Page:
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Stephanie Ruhle's two goals lead LIU Post field hockey to NCAA D-II Final Four

LIU Post forward Stephanie Ruhle, right, gets congratulated

LIU Post forward Stephanie Ruhle, right, gets congratulated by No. 26 Taylor Bay Sutton and teammates after scoring a goal in the first half of the NCAA Division II field hockey quarterfinals against Adelphi University at LIU Post on Tuesday, Nov. 25, 2014. Credit: James Escher

There's an international flair to the LIU Post field hockey team. A medley of foreigners, from British to Bajan, have come together on this roster, fusing styles and cultures. It's immediately evident when Dani Crouse, in a thick South African accent, is heard reciting hip-hop lyrics.

Stephanie Ruhle also is enjoying life after her move. Umm . . . about 30 yards up from her old position. But thanks in large part to that transition, the Pioneers will again be traveling.

Ruhle, a defender-turned-forward, scored twice as host Post beat Adelphi, 3-1, Tuesday in an NCAA Division II quarterfinal. The Pioneers, last season's championship runner-up, face Stonehill on Dec. 4 in Louisville, Kentucky, in the Final Four.

"It's awesome," said Ruhle, a New Jersey native. "I love being able to score and this is all really exciting."

The senior had the first two goals for Post (17-3), her first coming 10 minutes in. Lyn-Marie Wilson (Barbados) sent a pass to Ruhle on the left post and she lashed in a reverse sweep. Ruhle added another 8:20 before halftime, redirecting a shot from Kaycee Zelkovsky for her ninth tally of the season.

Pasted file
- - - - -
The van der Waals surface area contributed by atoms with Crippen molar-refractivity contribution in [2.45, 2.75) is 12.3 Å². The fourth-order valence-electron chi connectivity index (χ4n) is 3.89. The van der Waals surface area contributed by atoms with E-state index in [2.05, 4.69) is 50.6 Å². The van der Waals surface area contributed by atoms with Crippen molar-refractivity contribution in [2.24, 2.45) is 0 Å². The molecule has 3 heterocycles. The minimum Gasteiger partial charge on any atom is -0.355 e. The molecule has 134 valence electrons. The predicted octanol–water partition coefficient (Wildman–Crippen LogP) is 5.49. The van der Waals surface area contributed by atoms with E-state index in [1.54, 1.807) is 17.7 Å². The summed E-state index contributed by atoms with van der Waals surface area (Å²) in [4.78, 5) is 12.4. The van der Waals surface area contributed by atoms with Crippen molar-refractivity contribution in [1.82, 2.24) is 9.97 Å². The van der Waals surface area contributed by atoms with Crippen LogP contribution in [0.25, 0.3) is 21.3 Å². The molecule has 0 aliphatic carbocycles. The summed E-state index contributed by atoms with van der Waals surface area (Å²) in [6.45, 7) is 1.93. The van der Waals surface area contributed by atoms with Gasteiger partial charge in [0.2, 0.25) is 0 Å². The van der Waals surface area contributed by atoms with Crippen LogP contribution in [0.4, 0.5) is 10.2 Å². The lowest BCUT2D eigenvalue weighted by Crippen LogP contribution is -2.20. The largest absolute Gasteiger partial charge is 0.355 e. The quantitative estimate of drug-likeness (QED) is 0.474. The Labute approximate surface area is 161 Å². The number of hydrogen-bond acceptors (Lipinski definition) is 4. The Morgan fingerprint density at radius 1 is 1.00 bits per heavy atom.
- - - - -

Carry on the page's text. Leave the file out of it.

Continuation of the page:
The decision to change Ruhle's position was simple, Pioneers coach Raenee Savin said: "Because she's got a rocket of a shot!" Added goalie Ericka Parks: "I'm terrified of her shots in practice." Well, it's even more unpleasant for the opposition.

Olivia Nowukunski scored for Adelphi with 27:21 remaining and the Panthers (14-7) controlled possession for most of the second half, but Post never relinquished the lead. Zelkovsky made it 3-1 with 2:34 left.

"It's disappointing to lose, but getting this far was a huge step for our program," midfielder Arielle Theofield said of Adelphi, which made its first NCAA Tournament appearance since 1981.

The Pioneers cleared seven second-half penalty corners and Parks twice left her line to stop fast breaks. Crouse, Steph Mocerino, Abi Sawyer (England) and Grace Ilias (Canada) each forced turnovers within the circle and held Adelphi's top scorers, Molly Cuevas and Mary Plotas, to one shot on goal.

"We did a great job of sticking on them and limiting the number of times they could get the ball," said Crouse, the Northeast-10 defensive player of the year.

The Pioneers' challenge now is facing a Stonehill team it has lost to twice this season, including 1-0 last week in the NE-10 final. The team, Savin said, also is driven by last year's loss in the NCAA final.

"We've had this in mind all year," she said. "We're excited to be headed back, but there's extra motivation."

New York Sports